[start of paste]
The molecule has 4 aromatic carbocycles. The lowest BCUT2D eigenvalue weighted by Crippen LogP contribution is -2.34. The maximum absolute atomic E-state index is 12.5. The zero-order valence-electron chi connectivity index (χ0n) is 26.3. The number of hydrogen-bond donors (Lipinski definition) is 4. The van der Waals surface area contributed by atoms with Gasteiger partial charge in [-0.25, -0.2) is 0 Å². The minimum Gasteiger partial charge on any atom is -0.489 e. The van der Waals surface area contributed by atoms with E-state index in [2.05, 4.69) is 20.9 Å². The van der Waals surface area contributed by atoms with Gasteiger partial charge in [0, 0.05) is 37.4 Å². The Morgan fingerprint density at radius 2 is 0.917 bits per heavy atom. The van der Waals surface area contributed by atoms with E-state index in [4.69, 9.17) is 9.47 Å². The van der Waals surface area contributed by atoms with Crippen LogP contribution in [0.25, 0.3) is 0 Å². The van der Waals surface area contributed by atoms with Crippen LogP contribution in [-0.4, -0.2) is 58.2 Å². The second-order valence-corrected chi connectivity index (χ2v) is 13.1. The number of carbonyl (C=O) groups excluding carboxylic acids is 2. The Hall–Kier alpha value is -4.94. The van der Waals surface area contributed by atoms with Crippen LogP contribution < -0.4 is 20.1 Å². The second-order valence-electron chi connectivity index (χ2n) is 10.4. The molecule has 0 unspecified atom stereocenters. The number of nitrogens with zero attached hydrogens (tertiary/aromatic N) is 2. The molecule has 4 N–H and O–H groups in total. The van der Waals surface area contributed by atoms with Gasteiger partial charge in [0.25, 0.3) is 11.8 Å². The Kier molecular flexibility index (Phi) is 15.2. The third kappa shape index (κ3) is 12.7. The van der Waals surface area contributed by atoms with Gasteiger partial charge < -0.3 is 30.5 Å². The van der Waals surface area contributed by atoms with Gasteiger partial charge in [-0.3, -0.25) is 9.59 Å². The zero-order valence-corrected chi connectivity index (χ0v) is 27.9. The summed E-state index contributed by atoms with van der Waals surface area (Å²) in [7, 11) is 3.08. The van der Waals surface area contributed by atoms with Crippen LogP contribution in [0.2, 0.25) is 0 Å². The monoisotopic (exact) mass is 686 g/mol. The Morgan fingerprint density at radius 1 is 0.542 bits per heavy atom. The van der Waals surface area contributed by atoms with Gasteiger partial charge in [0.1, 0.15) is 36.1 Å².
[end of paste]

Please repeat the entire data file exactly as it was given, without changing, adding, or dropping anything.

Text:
The molecule has 4 aromatic carbocycles. The lowest BCUT2D eigenvalue weighted by Crippen LogP contribution is -2.34. The maximum absolute atomic E-state index is 12.5. The zero-order valence-electron chi connectivity index (χ0n) is 26.3. The number of hydrogen-bond donors (Lipinski definition) is 4. The van der Waals surface area contributed by atoms with Gasteiger partial charge in [-0.25, -0.2) is 0 Å². The minimum Gasteiger partial charge on any atom is -0.489 e. The van der Waals surface area contributed by atoms with E-state index in [2.05, 4.69) is 20.9 Å². The van der Waals surface area contributed by atoms with Gasteiger partial charge in [0, 0.05) is 37.4 Å². The Morgan fingerprint density at radius 2 is 0.917 bits per heavy atom. The van der Waals surface area contributed by atoms with E-state index in [4.69, 9.17) is 9.47 Å². The van der Waals surface area contributed by atoms with Crippen LogP contribution in [0.25, 0.3) is 0 Å². The van der Waals surface area contributed by atoms with Crippen LogP contribution in [-0.4, -0.2) is 58.2 Å². The second-order valence-corrected chi connectivity index (χ2v) is 13.1. The number of carbonyl (C=O) groups excluding carboxylic acids is 2. The Hall–Kier alpha value is -4.94. The van der Waals surface area contributed by atoms with Crippen LogP contribution < -0.4 is 20.1 Å². The second-order valence-electron chi connectivity index (χ2n) is 10.4. The molecule has 0 unspecified atom stereocenters. The number of nitrogens with zero attached hydrogens (tertiary/aromatic N) is 2. The molecule has 4 N–H and O–H groups in total. The van der Waals surface area contributed by atoms with Gasteiger partial charge in [0.25, 0.3) is 11.8 Å². The Kier molecular flexibility index (Phi) is 15.2. The third kappa shape index (κ3) is 12.7. The van der Waals surface area contributed by atoms with Gasteiger partial charge < -0.3 is 30.5 Å². The van der Waals surface area contributed by atoms with Gasteiger partial charge in [-0.3, -0.25) is 9.59 Å². The zero-order valence-corrected chi connectivity index (χ0v) is 27.9. The summed E-state index contributed by atoms with van der Waals surface area (Å²) in [7, 11) is 3.08. The van der Waals surface area contributed by atoms with Crippen LogP contribution in [0.2, 0.25) is 0 Å². The monoisotopic (exact) mass is 686 g/mol. The Morgan fingerprint density at radius 1 is 0.542 bits per heavy atom. The van der Waals surface area contributed by atoms with Gasteiger partial charge in [0.1, 0.15) is 36.1 Å².